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Tips for the Tax Filing Procrastinator

Posted: March 24, 2016 in Advice & Tips, Education, Everyone, Ideas & Info for:, Parents, Students, Teachers, Topics, Your Money

Here’s some good news for all you tax filing procrastinators out there: Tax Day has been pushed back three days this year.

No joke—because Emancipation Day is being observed on Friday, April 15 this year, Tax Day has been moved to the following Monday, April 18.

So what will you do with these three extra days? That depends on your level of procrastination, of course. Here are the three most important things to consider if you’re filing your taxes at the eleventh hour:

  1. Do you owe money to the IRS or does the IRS owe you a refund?

If you don’t owe any money to the state or Federal government, then the April 18 deadline doesn’t apply to you. Yes, you heard that right. You will not incur a late filing penalty on your taxes if you’re owed a refund, so take a deep breath and stop stressing out. BUT (and this is important for people prone to procrastination) the longer you wait to file your taxes, the longer it will take to receive your refund. On top of that, you run the risk of becoming a victim of tax fraud the longer you wait to file, which is why we suggest filing as soon as you can. (If you file your taxes early, a fraudster can’t do it before you.)

  1. File an extension / Ask for payment installment plan

If you do owe the IRS money, you will incur late filing penalties on that amount unless you file for an extension. Even if you file for an extension, you will incur late payment penalties unless you pay at least 90 percent of your tax liability by April 18. Luckily, the process is fairly easy—fill out Form 4868 online or by mail and your new deadline will automatically be extended to October 17. Also, if you file on time but don’t think you’ll be able to pay the owed balance by the original deadline, you can request a short-term extension to pay the balance due or request an installment payment plan. This process requires a request be made by the deadline (check to see if your state requires a separate extension), but will give you time to get your finances in order.

  1. Don’t rush

The worst thing to do is try to beat the deadline without filing for an extension. Chances are you’ll overlook critical deductions and credits that may lower the amount you owe or increase your refund. There are a slew of life events that can affect your tax situation (e.g., marriage, divorce, starting a business, having a baby, etc.) and it would be a shame to ignore them, especially when it means more money coming out of your pocket.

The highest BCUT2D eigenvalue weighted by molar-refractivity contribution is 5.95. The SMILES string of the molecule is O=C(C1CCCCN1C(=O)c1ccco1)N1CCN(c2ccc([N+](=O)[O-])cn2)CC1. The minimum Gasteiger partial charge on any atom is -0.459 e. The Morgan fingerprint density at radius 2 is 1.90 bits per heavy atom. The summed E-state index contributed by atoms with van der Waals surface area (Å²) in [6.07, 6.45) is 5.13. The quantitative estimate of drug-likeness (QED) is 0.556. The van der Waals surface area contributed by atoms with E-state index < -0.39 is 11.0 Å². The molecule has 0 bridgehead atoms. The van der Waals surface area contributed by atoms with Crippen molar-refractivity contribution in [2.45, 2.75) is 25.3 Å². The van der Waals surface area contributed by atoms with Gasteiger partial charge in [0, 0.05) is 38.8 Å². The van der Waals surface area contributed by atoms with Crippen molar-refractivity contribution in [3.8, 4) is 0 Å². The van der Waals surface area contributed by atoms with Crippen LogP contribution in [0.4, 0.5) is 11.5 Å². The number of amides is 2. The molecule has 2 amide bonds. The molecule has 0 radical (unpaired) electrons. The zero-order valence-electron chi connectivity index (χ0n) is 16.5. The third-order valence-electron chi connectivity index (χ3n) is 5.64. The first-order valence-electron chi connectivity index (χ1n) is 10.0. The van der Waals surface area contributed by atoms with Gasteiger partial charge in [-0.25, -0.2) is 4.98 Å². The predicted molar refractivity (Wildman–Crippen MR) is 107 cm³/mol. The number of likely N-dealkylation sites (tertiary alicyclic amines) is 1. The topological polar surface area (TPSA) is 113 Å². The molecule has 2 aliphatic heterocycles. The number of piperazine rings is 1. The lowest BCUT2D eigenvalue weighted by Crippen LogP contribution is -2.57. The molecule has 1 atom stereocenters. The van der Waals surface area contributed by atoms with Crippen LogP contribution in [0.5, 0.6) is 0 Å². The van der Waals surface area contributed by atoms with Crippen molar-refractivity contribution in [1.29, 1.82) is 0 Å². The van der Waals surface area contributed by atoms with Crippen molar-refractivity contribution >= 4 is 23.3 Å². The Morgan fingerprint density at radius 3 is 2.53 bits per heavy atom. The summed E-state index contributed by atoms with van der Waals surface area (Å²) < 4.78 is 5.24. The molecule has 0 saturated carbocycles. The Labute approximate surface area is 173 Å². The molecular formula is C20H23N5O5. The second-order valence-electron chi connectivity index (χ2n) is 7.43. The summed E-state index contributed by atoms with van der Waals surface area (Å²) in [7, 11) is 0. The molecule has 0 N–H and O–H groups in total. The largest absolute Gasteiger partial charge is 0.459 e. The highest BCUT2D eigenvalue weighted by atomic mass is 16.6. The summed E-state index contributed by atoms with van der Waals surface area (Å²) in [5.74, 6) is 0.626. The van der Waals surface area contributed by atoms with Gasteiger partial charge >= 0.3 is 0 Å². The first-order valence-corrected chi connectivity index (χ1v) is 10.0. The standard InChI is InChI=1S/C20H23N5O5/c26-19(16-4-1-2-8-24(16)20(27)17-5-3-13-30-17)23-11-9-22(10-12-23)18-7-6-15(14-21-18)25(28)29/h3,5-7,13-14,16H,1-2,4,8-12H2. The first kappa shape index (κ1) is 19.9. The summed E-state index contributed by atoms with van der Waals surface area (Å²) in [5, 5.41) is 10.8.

For more info on how to avoid penalties that come along with missed tax deadlines, visit our Block Talk blog. In order to prevent winning the two-time tax procrastinator award, check out this handy infographic to find out what forms you’ll need, along with a tax prep checklist for next year’s prompt filing.

4 thoughts on “Tips for the Tax Filing Procrastinator

  1. I finally have time to file my taxes tonight, so it seems like I should know a few of these tips considering how late I’ve procrastinated. You’re right about how I shouldn’t rush to get them filed. It seems like it can be easy to overlook something and file my taxes incorrectly if I rush through it, so I’ll try to be patient and take my time when working on them tonight. Thanks for the tips!

  2. I always recommend being organized and to document things well throughout the year. If you do this, when tax time comes around you will have most everything ready to go – you will just need to take your forms and information to your tax professional. Great tips, thanks for sharing!

  3. I really like your tips about not rushing through your taxes. I needed this little reminder. Most years I get so busy, I kind of forget, and then have to hurry and get it done. Next year, I will be sure to start much earlier, so I can follow your tip, and not rush through them.

  4. I agree with your tip about not waiting too long to file your taxes even if you don’t owe the IRS any money because it could be easy to forget about if you don’t have a deadline. My husband and I always give ourselves a deadline for filing our taxes if we know for sure that we don’t owe the IRS anything. I will be sure to share this information with my husband since tax season is coming up soon.

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